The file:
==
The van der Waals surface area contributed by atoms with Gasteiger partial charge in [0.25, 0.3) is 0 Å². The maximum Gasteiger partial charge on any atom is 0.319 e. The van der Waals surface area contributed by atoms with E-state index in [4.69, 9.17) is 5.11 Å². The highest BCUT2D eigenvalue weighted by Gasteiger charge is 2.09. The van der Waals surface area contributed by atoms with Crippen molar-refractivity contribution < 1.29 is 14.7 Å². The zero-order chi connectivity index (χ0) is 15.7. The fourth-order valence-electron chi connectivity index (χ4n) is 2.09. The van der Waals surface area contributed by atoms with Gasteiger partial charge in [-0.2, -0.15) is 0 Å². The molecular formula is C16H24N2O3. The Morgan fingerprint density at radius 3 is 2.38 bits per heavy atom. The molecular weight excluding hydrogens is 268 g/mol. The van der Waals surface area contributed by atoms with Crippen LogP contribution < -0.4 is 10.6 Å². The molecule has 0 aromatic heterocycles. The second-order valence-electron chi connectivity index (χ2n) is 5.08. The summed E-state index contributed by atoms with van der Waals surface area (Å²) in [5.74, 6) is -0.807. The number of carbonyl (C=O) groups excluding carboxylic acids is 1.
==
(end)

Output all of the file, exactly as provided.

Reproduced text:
The van der Waals surface area contributed by atoms with Gasteiger partial charge in [0.25, 0.3) is 0 Å². The maximum Gasteiger partial charge on any atom is 0.319 e. The van der Waals surface area contributed by atoms with E-state index in [4.69, 9.17) is 5.11 Å². The highest BCUT2D eigenvalue weighted by Gasteiger charge is 2.09. The van der Waals surface area contributed by atoms with Crippen molar-refractivity contribution < 1.29 is 14.7 Å². The zero-order chi connectivity index (χ0) is 15.7. The fourth-order valence-electron chi connectivity index (χ4n) is 2.09. The van der Waals surface area contributed by atoms with Gasteiger partial charge in [-0.2, -0.15) is 0 Å². The molecular formula is C16H24N2O3. The Morgan fingerprint density at radius 3 is 2.38 bits per heavy atom. The molecular weight excluding hydrogens is 268 g/mol. The van der Waals surface area contributed by atoms with Crippen LogP contribution < -0.4 is 10.6 Å². The molecule has 0 aromatic heterocycles. The second-order valence-electron chi connectivity index (χ2n) is 5.08. The summed E-state index contributed by atoms with van der Waals surface area (Å²) in [5.74, 6) is -0.807. The number of carbonyl (C=O) groups excluding carboxylic acids is 1.